Ibrutinib for treating relapse or refractory mantle cell lymphoma TA502
Pertuzumab with trastuzumab and docetaxel for treating HER2-positive breast cancer


Avelumab for treating metastatic Merkel cell carcinoma


Pembrolizumab for treating locally advanced or metastatic urothelial carcinoma after platinum-containing chemotherapy TA519
Atezolizumab for treating locally advanced or metastatic non-small-cell lung cancer after chemotherapy TA520

Frequently asked questions about the technology appraisal statistics

A single technology appraisal (STA) looks at a single technology for a single indication close to the introduction of a new technology to the NHS.

A multiple technology appraisal (MTA) will normally cover more than one technology (for example a class of drug), or one technology for more than one indication (for example, a drug for more than one place in a treatment sequence for a particular condition). The multiple technology appraisal process is also often used for reviews of published appraisals, regardless of the number of technologies involved, or if a new topic for an appraisal is particularly complex and not suited for the single technology appraisal process.

A marketing authorisation is the term used to describe the licence given to new medicines allowing the manufacturer to sell and promote the product. All drugs must be licensed before they can be used by patients.

In Europe the European Medicines Agency (EMA) carries out this role, and many assessments in the UK are undertaken by the Medicines and Healthcare Products Regulatory Agency (MHRA). In the US this is done by the US Food and Drug Administration (FDA).

The regulatory agency carries out an assessment to establish if the new medicine does what it is claimed to do. For example, does it lower blood pressure, shrink a tumour or prevent bone fracture? The regulator also makes a judgment on the balance of benefit to harm.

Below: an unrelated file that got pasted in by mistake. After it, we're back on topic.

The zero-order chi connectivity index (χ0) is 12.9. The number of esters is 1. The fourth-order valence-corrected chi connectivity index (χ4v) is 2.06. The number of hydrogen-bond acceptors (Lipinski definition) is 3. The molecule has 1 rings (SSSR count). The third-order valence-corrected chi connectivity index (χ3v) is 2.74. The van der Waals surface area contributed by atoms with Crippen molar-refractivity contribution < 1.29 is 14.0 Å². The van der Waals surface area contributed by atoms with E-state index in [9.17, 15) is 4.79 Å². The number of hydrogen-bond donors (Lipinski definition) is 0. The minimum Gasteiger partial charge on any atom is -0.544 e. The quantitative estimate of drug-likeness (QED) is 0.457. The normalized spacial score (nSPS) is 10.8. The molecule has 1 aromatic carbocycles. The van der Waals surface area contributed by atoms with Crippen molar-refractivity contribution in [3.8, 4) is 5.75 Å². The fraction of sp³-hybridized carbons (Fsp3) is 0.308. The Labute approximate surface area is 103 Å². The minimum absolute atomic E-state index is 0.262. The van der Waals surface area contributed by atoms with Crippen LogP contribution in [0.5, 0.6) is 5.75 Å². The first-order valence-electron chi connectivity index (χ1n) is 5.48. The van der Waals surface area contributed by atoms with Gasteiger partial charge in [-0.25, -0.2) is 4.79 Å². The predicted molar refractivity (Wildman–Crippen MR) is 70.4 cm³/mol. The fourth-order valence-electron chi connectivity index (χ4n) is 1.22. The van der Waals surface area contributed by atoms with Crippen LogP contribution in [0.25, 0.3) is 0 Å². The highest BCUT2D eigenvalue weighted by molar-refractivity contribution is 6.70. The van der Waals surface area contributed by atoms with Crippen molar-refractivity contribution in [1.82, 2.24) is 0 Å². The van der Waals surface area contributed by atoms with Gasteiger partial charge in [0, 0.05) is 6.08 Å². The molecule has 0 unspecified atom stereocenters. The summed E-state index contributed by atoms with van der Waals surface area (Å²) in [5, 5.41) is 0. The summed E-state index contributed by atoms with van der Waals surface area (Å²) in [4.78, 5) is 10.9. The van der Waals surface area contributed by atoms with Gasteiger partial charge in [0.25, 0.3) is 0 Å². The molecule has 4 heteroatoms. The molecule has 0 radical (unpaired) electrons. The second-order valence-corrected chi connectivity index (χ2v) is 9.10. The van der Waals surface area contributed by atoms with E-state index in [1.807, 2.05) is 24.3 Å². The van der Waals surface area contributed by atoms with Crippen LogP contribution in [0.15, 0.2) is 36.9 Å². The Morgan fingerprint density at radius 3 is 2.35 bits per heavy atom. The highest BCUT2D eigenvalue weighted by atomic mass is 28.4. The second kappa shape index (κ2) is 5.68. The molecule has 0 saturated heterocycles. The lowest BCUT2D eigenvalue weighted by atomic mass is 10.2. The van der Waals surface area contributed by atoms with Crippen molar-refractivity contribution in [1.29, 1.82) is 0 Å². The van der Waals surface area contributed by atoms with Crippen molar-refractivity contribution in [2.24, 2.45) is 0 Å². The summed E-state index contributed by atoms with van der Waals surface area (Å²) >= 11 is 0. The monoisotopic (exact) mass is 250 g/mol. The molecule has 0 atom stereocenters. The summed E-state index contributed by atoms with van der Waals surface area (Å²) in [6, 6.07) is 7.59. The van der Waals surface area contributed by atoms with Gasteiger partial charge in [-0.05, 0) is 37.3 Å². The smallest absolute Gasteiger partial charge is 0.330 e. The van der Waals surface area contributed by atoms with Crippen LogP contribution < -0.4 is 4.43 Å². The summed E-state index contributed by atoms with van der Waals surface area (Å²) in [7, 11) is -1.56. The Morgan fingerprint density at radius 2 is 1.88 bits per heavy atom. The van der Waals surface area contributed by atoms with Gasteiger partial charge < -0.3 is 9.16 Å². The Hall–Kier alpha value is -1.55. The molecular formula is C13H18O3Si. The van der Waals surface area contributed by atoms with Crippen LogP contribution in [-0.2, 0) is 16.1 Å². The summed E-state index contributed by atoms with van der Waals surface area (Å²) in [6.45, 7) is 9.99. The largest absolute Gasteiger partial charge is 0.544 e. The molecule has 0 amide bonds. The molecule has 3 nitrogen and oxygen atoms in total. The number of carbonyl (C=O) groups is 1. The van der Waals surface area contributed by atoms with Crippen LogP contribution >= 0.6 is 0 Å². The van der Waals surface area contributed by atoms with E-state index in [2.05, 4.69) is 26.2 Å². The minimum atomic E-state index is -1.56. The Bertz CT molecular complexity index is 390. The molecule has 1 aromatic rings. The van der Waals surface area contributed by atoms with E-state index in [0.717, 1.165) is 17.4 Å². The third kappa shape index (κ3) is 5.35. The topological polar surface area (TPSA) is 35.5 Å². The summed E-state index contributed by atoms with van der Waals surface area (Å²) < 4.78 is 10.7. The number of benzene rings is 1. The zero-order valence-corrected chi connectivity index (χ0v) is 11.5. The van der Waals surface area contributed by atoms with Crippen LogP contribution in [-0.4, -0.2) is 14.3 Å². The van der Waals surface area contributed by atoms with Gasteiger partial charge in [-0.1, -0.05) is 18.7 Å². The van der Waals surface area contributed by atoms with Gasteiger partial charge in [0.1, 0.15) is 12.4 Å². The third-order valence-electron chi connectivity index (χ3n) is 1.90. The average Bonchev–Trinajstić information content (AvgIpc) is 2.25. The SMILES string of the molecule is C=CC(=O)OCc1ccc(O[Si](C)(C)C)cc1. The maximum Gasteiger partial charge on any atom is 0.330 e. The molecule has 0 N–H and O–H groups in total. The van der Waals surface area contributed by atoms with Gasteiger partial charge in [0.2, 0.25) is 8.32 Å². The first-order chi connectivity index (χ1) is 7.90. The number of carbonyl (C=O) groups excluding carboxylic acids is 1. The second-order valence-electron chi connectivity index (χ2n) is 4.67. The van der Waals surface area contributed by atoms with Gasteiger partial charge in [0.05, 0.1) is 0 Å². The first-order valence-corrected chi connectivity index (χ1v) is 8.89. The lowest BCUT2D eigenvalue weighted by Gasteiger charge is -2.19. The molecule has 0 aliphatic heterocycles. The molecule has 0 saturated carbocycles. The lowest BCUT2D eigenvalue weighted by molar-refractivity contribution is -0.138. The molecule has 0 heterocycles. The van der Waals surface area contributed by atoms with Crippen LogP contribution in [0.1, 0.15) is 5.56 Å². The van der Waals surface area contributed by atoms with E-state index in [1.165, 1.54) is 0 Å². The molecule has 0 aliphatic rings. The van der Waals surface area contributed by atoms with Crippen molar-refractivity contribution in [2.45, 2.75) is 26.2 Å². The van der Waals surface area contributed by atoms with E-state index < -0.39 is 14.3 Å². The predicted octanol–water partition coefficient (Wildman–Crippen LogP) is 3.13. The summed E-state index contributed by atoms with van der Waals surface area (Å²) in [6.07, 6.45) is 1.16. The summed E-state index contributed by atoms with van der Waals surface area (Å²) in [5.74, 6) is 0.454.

The resulting marketing authorisation allows the manufacturer to sell and promote the new medicine for the indication(s) that the regulatory agencies have assessed and approved.

Commercial databases are available which categorise NICE technology appraisal decisions using different criteria from NICE. As these criteria have been developed independently from NICE, their categories may be different from ours.

The data in the full table of recommendations and the summary table was issued in July 2010 and is updated regularly.

Each recommendation takes account of advice the Appraisal Committee receives (and incorporates into the guidance) from clinical experts. Sometimes experts suggest that the technology is unlikely to be used routinely in clinical practice in the UK, to the extent permitted by the licence. In these cases, the recommendation may be classed as ‘recommended' because this is in line with clinical practice.

All licensed drugs are ‘effective' in so far as the licensing process requires manufacturers to provide evidence to support claims that their drug works in specific populations and specific circumstances. Obtaining a licence doesn't necessarily require any evidence about how the drug compares to other similar treatments in the NHS or how well it works in all people with a particular condition. NICE, on the other hand, compares the drug with what is currently used in the NHS and works out how well the drug would work in real life use.

A single technology appraisal is based on a submission from the manufacturer of the technology. If there is no submission from the manufacturer, the appraisal is terminated and advice is issued to the NHS that NICE is unable to make a recommendation because the manufacturer has not provided a submission. To date this has occurred 18 times.

When NICE recommends a treatment 'as an option', the NHS must make sure it is available within 3 months (unless otherwise specified) of its date of publication. This means that, if a patient has a disease or condition and the doctor responsible for their care thinks that the technology is the right treatment, it should be available for use, in line with NICE's recommendations.

The technology being appraised is listed in the scope of an appraisal under 'intervention'. NICE can only issue guidance/make recommendations about the intervention being appraised. A comparator technology is one that is currently used in the NHS and could be replaced by the intervention, if recommended. NICE cannot issue guidance or make recommendations about comparator technologies (unless also listed as an intervention in a multiple technology appraisal).